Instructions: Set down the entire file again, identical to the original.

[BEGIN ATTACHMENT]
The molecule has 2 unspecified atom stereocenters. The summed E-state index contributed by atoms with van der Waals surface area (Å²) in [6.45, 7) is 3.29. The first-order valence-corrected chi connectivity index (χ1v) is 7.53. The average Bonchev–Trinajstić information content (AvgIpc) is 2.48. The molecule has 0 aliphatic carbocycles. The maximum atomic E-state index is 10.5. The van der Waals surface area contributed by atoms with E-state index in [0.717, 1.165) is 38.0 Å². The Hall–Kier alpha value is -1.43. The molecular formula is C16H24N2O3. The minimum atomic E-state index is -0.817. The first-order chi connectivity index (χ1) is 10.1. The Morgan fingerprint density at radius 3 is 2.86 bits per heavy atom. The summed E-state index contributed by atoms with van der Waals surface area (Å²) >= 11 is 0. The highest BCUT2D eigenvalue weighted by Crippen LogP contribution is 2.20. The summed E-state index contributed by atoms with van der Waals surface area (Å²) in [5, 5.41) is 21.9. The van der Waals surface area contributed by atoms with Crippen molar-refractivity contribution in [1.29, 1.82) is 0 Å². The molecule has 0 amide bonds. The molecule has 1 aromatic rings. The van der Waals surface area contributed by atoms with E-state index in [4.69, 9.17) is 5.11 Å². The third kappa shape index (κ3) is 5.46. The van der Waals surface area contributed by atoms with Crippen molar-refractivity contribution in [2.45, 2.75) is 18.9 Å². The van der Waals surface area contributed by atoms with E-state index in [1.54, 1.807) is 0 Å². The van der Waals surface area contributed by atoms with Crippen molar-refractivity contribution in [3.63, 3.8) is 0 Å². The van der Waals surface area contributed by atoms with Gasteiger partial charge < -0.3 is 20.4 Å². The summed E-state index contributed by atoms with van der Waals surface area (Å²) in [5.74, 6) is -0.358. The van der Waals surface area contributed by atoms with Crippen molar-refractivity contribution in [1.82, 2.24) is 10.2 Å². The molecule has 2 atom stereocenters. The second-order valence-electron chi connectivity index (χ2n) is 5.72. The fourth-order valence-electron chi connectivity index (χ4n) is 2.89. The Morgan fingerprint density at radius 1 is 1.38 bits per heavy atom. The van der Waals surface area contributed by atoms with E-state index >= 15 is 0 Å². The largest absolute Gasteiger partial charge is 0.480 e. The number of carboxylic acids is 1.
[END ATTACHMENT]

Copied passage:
The molecule has 2 unspecified atom stereocenters. The summed E-state index contributed by atoms with van der Waals surface area (Å²) in [6.45, 7) is 3.29. The first-order valence-corrected chi connectivity index (χ1v) is 7.53. The average Bonchev–Trinajstić information content (AvgIpc) is 2.48. The molecule has 0 aliphatic carbocycles. The maximum atomic E-state index is 10.5. The van der Waals surface area contributed by atoms with E-state index in [0.717, 1.165) is 38.0 Å². The Hall–Kier alpha value is -1.43. The molecular formula is C16H24N2O3. The minimum atomic E-state index is -0.817. The first-order chi connectivity index (χ1) is 10.1. The Morgan fingerprint density at radius 3 is 2.86 bits per heavy atom. The summed E-state index contributed by atoms with van der Waals surface area (Å²) >= 11 is 0. The highest BCUT2D eigenvalue weighted by Crippen LogP contribution is 2.20. The summed E-state index contributed by atoms with van der Waals surface area (Å²) in [5, 5.41) is 21.9. The van der Waals surface area contributed by atoms with Crippen molar-refractivity contribution in [1.29, 1.82) is 0 Å². The molecule has 0 amide bonds. The molecule has 1 aromatic rings. The van der Waals surface area contributed by atoms with E-state index in [4.69, 9.17) is 5.11 Å². The third kappa shape index (κ3) is 5.46. The van der Waals surface area contributed by atoms with Crippen molar-refractivity contribution in [2.45, 2.75) is 18.9 Å². The van der Waals surface area contributed by atoms with E-state index in [1.54, 1.807) is 0 Å². The van der Waals surface area contributed by atoms with Crippen molar-refractivity contribution in [3.63, 3.8) is 0 Å². The van der Waals surface area contributed by atoms with Gasteiger partial charge < -0.3 is 20.4 Å². The summed E-state index contributed by atoms with van der Waals surface area (Å²) in [5.74, 6) is -0.358. The van der Waals surface area contributed by atoms with Crippen molar-refractivity contribution in [1.82, 2.24) is 10.2 Å². The molecule has 2 atom stereocenters. The second-order valence-electron chi connectivity index (χ2n) is 5.72. The fourth-order valence-electron chi connectivity index (χ4n) is 2.89. The Morgan fingerprint density at radius 1 is 1.38 bits per heavy atom. The van der Waals surface area contributed by atoms with E-state index >= 15 is 0 Å². The largest absolute Gasteiger partial charge is 0.480 e. The number of carboxylic acids is 1.